This decline may point to structural issues – growth slowing down since FY13, notwithstanding the overestimated growth presented by the 2011-12 GDP series (which, ironically, peaked to 8.3% in FY17, the year of demonetisation, and then went down to 3.7% in the pre-pandemic FY20).
Overall capex growth in the economy
The overall growth in capex in the economy, using the combined GFCF (public and private sectors), shows a fall from the peak of 23.7% in FY05 to 1.6% in the pre-pandemic FY20. In FY21, the growth fell to -10.4% and then rebound to 15.8% in FY22 (2011-12 series and its back series).
The average annual growth in GFCF in the past eight years of FY15 to FY22 is 5.4%. This is markedly lower than the average of 15.2% during the previous 10 years of FY05 to FY14.
This too conforms to the long-term declining trend – confirming what the trends in private investment proposals/intentions and growth in ‘realised’ private investment (private GFCF) show.
There is further confirmation of this slowdown in capex.
An analysis of the Annual Survey of Industries (ASI) shows despite 63.5% in earnings, industries (private and public) invested a mere 2.3% in fixed assets – a six-year low.
While corporates made historic profits during the pandemic fiscals of FY21 and FY22, the economy lost out on corporate tax collection because of the tax cut given in September 2019. Parliament’s “Committee on Estimates” recently released its report stating that the corporate tax cut had caused a straight loss of ₹1.84 lakh crore in corporate tax collection in FY20 and FY21. In FY21, this loss works out to be 21% of the total corporate tax collection (loss of ₹96,339.74 crore collection and actual collection of Rs 4.57,719 crore). Using the same ratio (21%) the tax loss for FY22 (since the parliamentary panel didn’t provide it), works out to ₹1,33,350 crore (total collection ₹6,35,000 in FY22).
Taken together, the total loss of corporate tax due to the 2019 tax cut works out to ₹3.17 lakh crore in the three fiscals since then.
Capacity utilisation and credit growth
As for the RBI’s reliance on rising capacity utilisation (CU) in manufacturing units, it did rise to 75% in the last quarter of FY22 (not available for first quarter of FY23 as yet), it is still less than over 80% last witnessed in FY10 and FY11.
The overall CU in FY22 was 69%. Growth in new order for manufacturing was 28% in the last quarter of FY22 – which is a dramatic fall from 105.7% in the first quarter of FY22. The growth in the second and third quarter was 16.9% and 20.9%, respectively. This is not a definitive or significant indicator of revival in new demand for manufacturing products.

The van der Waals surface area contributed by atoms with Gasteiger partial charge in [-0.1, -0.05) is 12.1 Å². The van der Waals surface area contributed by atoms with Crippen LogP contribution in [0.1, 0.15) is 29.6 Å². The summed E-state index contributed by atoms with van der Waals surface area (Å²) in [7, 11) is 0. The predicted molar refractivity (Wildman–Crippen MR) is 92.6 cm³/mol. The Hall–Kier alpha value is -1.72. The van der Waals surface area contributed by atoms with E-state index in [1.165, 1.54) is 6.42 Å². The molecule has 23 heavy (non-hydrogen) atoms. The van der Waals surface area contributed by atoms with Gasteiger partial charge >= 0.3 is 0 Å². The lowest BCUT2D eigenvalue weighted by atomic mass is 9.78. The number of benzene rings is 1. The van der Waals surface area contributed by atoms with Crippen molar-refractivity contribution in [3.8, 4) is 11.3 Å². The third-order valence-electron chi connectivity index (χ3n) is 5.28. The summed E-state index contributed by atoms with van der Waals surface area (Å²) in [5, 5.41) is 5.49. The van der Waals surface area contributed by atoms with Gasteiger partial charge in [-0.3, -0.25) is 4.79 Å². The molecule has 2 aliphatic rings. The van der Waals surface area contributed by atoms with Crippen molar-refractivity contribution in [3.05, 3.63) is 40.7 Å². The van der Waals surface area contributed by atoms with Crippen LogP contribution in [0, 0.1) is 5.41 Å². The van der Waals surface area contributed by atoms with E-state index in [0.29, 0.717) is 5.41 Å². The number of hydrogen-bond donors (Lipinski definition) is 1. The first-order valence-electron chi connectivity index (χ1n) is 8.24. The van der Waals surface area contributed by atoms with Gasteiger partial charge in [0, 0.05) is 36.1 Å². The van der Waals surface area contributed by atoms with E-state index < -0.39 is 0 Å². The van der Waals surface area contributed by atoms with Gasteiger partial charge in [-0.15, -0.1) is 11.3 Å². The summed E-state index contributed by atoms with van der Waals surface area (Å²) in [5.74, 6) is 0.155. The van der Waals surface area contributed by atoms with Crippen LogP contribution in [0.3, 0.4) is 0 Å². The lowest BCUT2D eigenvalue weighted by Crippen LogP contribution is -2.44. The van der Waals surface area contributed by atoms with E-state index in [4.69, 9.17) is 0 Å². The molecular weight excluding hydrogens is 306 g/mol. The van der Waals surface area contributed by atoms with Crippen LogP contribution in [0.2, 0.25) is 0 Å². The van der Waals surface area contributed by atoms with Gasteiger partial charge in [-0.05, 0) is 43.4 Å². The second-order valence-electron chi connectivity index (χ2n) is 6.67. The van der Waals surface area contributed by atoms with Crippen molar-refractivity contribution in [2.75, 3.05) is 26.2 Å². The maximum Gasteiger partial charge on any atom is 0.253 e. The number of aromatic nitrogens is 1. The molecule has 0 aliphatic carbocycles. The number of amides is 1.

Credit growth to industry (MSMEs and large industries taken together) is another indicator of fresh investment in the economy. This too has fallen from a peak of 20.7% in FY12 to 8.9% in FY22. The 8.9% growth is more because of MSMEs as the large industry recorded a mere 1.3% growth in FY22. The first quarter of FY23 is not very encouraging either. Credit growth to industry (MSMEs and large industry) is 1.8%, but to that of large industry it is negative (-0.55%).
Rise in Centre’s capex
Much has been made of the Centre’s higher capex to anchor high growth in FY23.
The Centre’s capex is up 23% from the budget estimates during the first quarter of FY23, as the Controller General of Accounts’ data shows. The budgeted capex for FY23 is also 24.5% higher than FY22 (RE). This is a good push for growth, except that at 2.9% of the GDP in FY23 (budgeted at ₹258 lakh crore, current prices) – it is a small increment over 2.6% in FY22 and 2.2% in FY21 and also a relatively minor component. In comparison, private sector GFCF (the realised investment mentioned earlier) was 9.2% of the GDP in FY21 and 10.8% in FY20 (no data for FY22).
For the uninitiated, “real” GDP growth in FY23 is projected at 7.2% by the RBI – already down from 8.7% in FY22. The budget document for FY23 projects “nominal” growth (without factoring for inflation) at 11% – already down from 19.5% in FY22. So, the FY23 growth is already going down in the official estimates.
Then comes the heightened global recession threats. The US has already gone through two quarters of negative growth – technically qualifying a recession – and faces further recession threats. The UK and Eurozone too are facing recession threats. Global interest rates have gone up significantly and are expected to rise further. Besides, India is witnessing a significant fall in exports, an elevated inflation (6.7% for the entire FY23), elevated global commodity and crude prices and also further rise in interest rates. All of this not only make the RBI and budgetary estimates of growth in FY23 highly exaggerated, the adverse external and internal conditions are likely to impact capex in India (for more read Fortune India’s “Amidst global recession threat, India finds hope!”
To sum up then, the RBI’s hope for revival of the capex cycle in FY23 seems premature.